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Monday, 31 December 2012

Stagnating Economy

Ending the year with Robert Skidelsky's assessment of where economic policy went wrong.  I think he overestimates the universality of the error.  A lot of people saw the likely effect of austerity but George Osborne persisted anyway.  Less obvious was the limited effect of quantitative easing which has failed to stimulate the economy or lead to higher inflation.

Sunday, 30 December 2012

Clues Criticised

This week's Willesden and Brent Times carries a letter criticising David Clues for suggesting that the Anglican Church "transferred" him to Brighton as if he had no choice in the matter.  The letter suggests, I believe correctly, that Anglican ministers normally apply for jobs.  They don't simply get put in another diocese.

As he sips a pre-prandial sherry, perhaps the Rev. Clues might reflect that staying on as a Brent councillor having moved to Brighton really just isn't worth it, and it would be better for his own reputation if he just stood down.

Tubbs Road Pocket Park Water Supply

I understand that Tubbs Road pocket park has finally had a water supply connected.  It is quite extraordinary how long you have to persist with these things before something happens.

Saturday, 29 December 2012

Bookshops and Libraries

A BBC report suggests that bookshops are used by many customers for window shopping before they go home to buy the same books online for much lower prices. If so, this would be very sad.  However, it does make me wonder about the future role of libraries.

I know of some American evidence that libraries in the USA perform a similar function.  Users that a first look at a book in a library, and subsequently purchase it from a retailer.  I am not aware of any UK research on this, but it is a key argument in suggesting that the book industry should see libraries as allies in building demand for books rather than as enemies seeking to cannibalise their sales.  Libraries have Ben particularly attacked for this in terms of ebook sales.

If one were to accept such a view of the role of libraries, it would be confirmation of the rightness of Brent in maintaining its book stock (and substantively increasing it in Kilburn Library).  It might also help inform the design of libraries.

Friday, 28 December 2012

Walking and Planning

The Guardian has piece on walking today.  This is a much neglected area of urban planning. One of the key intentions of the Harlesden Town Centre development is to make the Centre friendlier to pedestrians.

It's animating principle is the "road user hierarchy" which tries to arbitrate between the many groups that use a universal service like a street.  The hierarchy puts pedestrians first and motorists at the bottom.  This is obviously quite a stark choice, but then decisions about a finite universal resource frequently are.

The consequences of ignoring pedestrians in street design can be seen in places like South Kilburn, where the big tower blocks put up in the 1960s completely fail to create a sense of place.  An artist told me that she reacted very well to them as sculptural forms, which is no doubt what the designers intended, but they simply do not work as places to live.  Because, the streets are inherently unwelcoming, people simply use them for transit from A to B.  This means that they effectively disintegrate the community, which has no natural points of interaction_ feeding into all kinds of social degeneration.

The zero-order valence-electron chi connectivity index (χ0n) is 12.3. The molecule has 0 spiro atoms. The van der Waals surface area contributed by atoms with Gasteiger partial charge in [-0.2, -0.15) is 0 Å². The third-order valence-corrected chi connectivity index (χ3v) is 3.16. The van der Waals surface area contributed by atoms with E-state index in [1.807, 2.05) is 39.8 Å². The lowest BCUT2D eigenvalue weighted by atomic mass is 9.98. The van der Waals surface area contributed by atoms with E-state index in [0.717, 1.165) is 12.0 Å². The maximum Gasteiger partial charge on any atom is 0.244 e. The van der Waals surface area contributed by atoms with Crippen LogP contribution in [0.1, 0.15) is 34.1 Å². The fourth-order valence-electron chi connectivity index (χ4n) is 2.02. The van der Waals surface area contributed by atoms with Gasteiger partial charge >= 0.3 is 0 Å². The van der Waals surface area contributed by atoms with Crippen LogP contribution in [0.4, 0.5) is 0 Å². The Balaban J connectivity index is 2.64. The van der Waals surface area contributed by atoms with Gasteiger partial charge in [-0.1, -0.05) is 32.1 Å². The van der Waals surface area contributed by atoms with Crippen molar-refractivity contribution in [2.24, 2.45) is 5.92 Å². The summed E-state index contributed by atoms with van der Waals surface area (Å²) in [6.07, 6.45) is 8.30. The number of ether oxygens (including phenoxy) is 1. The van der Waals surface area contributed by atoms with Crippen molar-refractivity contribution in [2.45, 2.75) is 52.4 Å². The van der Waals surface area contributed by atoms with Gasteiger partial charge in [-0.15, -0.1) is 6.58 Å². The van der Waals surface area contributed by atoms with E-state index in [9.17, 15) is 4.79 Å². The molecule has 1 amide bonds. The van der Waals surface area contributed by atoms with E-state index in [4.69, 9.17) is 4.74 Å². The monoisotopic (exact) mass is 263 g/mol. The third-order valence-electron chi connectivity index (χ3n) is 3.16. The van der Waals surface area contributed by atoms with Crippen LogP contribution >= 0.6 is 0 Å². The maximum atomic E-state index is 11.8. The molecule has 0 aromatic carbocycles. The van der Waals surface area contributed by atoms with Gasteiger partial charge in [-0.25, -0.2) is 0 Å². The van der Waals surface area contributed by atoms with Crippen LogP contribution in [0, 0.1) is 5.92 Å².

A separate issue is the relationship between motor traffic and pedestrians. Currently, many of our urban areas are designed around cars, and the intention of developments like Harlesden is to shift the emphasis back towards people.  Sometimes indeed, measures like guardrails that are intended to safeguard people, actually endanger them.  The worst example I know of are the rails on Station Approach by Willesden Junction station, which force people to walk into the road.  Hopefully, these will be gone by June.

We have a policy now to try to ensure these kind of quality of life issues are taken into account, but it becomes more and more difficult as the resources available to the Council diminish.

Thursday, 27 December 2012

Mixing Traditions

Modern Christmas appears to be becoming ever more of a mélange of different cultural traditions.  According to the Economist, American Jews are adopting Christmas In there own ways.  Muslim families have long eaten turkey at Christmas, and I have noticed that the British Christmas appears to be becoming ever more Americanised.  Well before the day this year, I saw cranberry sauce on sale everywhere.  For much longer "Santa Claus" has been easing out the English "Father Christmas".  I suppose this has been going on for centuries, not least with the many different roles Christmas trees have played down the years.

Wednesday, 26 December 2012

The Alternative to Hollowing Out Libraries

I see that Derbyshire County Council have made the opposite choice to Brent in deciding to "hollow out" their services as an alternative to closure.  This will be much easier for them politically, but lead to a long term decline, as I have argued before.